In Copyright Since September 11, 2000
This web site is in no manner affiliated with any Kaiser entity and the for profit Permanente
Permission is granted to mirror this web site -
Please acknowledge where the material was obtained.
No HMO Fits All Anymore
By Bill Brubaker
Throughout its 23 years in the Washington market, Kaiser Permanente has been to HMOs what McDonald's has been to hamburger chains: the original.
But unlike McDonald's, which expanded its products far beyond burgers and fries, Kaiser stuck to its roots as a plain-jane HMO, a restrictive health insurance plan that requires Kaiser patients to be treated mostly by Kaiser doctors at Kaiser facilities.
Now something as revolutionary as McDonald's 1983 rollout of Chicken McNuggets is headed to the Washington health insurance market: Kaiser is seeking regulatory approval to offer a plan, as soon as this fall, that would allow patients to visit the doctors and hospitals of their choice.
"We have to change," said Marilyn J. Kawamura, chief executive of the Kaiser Foundation Health Plan of the Mid-Atlantic States.
Kaiser did not have much choice, Kawamura said. The nonprofit insurer, part of California-based Kaiser Foundation Health Plan Inc., has been losing members and money.
Kaiser's mid-Atlantic operation lost $19.5 million in 2002, $14.6 million in 2001 and $28.4 million in 2000, according to data released by the insurer. And 2002 was the third year of what Kawamura had described as her three-year "recovery plan."
"The overall market share in HMOs over the past several years has declined," Kawamura, who took over the Rockville-based plan in 2000, said in a recent interview. "That's a well-known trend. And the economy certainly has not been helpful to us."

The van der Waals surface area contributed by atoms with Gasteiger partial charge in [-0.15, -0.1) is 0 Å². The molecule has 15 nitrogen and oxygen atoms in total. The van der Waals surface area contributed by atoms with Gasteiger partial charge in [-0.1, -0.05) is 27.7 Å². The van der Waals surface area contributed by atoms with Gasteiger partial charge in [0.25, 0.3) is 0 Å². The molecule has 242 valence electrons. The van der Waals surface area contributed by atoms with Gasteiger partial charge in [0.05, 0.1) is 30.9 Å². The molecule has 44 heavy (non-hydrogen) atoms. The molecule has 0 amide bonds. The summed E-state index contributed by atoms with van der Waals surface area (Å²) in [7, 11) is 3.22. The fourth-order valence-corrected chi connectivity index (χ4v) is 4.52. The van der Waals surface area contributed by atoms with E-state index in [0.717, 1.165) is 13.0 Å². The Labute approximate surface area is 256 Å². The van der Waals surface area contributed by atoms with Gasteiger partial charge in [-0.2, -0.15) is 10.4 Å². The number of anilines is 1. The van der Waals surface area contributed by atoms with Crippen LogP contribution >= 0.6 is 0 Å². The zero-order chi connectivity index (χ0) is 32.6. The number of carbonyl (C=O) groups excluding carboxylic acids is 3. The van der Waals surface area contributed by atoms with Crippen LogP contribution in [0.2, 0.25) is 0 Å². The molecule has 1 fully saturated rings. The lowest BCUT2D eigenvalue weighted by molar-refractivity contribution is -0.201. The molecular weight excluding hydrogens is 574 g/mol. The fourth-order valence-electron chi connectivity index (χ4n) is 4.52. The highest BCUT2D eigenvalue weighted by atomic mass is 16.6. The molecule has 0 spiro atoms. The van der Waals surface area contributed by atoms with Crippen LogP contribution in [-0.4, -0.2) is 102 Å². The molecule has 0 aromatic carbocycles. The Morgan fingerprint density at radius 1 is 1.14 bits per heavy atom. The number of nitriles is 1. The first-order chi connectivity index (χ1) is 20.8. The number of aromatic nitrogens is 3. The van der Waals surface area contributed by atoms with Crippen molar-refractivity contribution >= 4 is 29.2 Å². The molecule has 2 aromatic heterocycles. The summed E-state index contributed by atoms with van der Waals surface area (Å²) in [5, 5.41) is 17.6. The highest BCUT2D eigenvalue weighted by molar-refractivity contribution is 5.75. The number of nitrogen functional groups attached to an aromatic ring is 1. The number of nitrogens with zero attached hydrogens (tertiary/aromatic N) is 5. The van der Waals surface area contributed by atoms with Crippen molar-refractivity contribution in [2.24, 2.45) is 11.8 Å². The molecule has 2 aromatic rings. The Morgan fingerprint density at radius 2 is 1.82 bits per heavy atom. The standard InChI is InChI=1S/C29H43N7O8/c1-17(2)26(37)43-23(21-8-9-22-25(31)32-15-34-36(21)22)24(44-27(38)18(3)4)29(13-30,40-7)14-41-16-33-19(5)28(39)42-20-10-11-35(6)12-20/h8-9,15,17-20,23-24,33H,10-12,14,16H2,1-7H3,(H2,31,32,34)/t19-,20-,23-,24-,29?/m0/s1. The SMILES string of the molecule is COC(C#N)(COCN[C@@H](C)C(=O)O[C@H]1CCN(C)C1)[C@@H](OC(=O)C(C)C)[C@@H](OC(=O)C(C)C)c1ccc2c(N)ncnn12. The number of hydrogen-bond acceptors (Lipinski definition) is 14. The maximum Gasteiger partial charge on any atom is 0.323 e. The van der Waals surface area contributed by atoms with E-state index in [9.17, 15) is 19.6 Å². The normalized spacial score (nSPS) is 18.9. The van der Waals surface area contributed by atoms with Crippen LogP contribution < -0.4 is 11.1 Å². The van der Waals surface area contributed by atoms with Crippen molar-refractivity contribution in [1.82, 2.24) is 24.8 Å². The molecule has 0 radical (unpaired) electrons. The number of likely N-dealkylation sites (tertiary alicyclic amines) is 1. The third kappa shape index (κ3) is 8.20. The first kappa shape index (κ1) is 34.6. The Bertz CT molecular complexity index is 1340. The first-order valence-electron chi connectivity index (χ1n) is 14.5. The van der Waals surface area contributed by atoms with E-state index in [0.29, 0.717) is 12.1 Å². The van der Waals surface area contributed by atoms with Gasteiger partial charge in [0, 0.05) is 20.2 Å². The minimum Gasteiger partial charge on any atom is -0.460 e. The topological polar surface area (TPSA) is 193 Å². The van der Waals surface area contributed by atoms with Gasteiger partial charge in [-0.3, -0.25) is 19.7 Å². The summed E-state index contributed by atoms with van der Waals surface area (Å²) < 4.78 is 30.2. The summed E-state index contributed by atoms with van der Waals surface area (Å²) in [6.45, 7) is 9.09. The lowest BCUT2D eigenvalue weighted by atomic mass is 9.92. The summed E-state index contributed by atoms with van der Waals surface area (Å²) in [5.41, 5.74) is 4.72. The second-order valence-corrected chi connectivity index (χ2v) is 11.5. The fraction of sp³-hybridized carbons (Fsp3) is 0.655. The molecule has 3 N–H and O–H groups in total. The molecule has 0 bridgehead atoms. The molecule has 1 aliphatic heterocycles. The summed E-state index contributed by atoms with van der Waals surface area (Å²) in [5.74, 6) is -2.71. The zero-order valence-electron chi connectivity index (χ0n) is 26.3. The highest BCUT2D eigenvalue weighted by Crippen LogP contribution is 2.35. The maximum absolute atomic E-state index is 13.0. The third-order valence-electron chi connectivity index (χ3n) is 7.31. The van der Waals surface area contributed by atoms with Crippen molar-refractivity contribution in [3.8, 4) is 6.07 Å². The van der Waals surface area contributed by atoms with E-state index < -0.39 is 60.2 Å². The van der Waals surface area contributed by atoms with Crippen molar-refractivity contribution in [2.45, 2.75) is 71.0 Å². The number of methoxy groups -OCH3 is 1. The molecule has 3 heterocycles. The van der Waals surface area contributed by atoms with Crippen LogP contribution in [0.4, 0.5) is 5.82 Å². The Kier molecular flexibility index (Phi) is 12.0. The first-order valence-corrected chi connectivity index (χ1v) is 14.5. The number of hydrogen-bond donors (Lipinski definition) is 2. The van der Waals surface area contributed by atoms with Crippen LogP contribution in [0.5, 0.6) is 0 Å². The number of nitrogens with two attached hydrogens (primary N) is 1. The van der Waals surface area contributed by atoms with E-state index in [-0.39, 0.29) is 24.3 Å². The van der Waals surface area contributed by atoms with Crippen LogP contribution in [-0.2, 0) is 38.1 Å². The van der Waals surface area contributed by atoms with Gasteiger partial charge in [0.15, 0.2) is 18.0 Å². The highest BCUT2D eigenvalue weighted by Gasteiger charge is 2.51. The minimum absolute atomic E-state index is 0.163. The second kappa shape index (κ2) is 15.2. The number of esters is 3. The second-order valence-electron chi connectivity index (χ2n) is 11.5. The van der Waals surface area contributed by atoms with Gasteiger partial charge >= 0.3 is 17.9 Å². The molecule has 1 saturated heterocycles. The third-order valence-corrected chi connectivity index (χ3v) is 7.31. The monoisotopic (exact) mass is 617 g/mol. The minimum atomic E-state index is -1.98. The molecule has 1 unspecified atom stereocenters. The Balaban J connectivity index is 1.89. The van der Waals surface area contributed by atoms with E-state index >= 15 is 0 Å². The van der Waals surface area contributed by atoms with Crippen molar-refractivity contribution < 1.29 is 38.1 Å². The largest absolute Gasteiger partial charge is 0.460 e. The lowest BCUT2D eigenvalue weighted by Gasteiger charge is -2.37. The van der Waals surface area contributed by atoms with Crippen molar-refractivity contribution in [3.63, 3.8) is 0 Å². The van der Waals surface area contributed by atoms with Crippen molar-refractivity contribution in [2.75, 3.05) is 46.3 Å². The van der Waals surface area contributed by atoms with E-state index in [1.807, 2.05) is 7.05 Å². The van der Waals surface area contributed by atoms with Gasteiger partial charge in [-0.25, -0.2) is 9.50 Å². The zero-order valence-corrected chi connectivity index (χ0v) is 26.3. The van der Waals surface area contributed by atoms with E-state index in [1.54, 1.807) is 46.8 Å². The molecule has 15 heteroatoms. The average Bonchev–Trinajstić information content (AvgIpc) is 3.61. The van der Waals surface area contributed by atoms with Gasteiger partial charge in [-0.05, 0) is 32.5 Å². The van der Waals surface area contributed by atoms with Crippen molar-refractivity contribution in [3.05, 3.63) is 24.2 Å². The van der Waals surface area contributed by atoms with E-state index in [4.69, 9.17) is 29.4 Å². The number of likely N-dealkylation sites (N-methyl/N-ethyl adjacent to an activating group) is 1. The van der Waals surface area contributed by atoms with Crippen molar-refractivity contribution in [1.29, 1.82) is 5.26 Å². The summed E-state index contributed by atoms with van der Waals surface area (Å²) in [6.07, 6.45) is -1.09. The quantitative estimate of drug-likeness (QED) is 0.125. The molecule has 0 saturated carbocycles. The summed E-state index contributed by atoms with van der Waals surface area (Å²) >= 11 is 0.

Kawamura was more blunt about Kaiser's failings in a Feb. 28 letter to the HMO's 6,000 employees and 950 physicians in Maryland, Virginia and the District. The doctors are employed by an independent entity called Mid-Atlantic Permanente Medical Group.
Kaiser's overall strategic plan "is a sound one," said the letter, co-authored by the insurer's acting medical director, Stacy D. Lundin. "At the same time, we know that the 2002 financial results are unsatisfactory; performance at this level will not support the implementation of even the best plan."
The letter, a copy of which was obtained by The Washington Post, described steps being taken to make Kaiser's core product, the HMO, more attractive to employers, the major buyers of health insurance. The letter also described an organization rife with problems.
"We lost members in 2002, and as a result, did not meet our growth forecast," the letter said. "Our membership shortfall resulted in lower dues and co-pay revenue. The membership loss was driven in part by layoffs due to local economic conditions."
At the end of 2002, Kaiser had 517,553 members in the region, down from 545,990 in 2000 and 525,801 in 2001.
"We did not reduce our variable medical office costs enough to compensate for the lower dues and co-pay revenue," the letter said. "The amount we spent on pharmaceuticals in 2002 increased at a higher rate than we anticipated."
The declining stock market compounded Kaiser's problems, the letter said, forcing the insurer's national organization to dip further into operating income to pay for its employees' retirement benefits.
Unmentioned in the letter was that the HMO's longtime medical director, Adrian E. Long, resigned on Dec. 31. Kawamura declined to comment on his departure. Long could not be reached for comment.
The letter acknowledged that "the services and choices we make available to our customers are not competitive enough to retain and grow our business."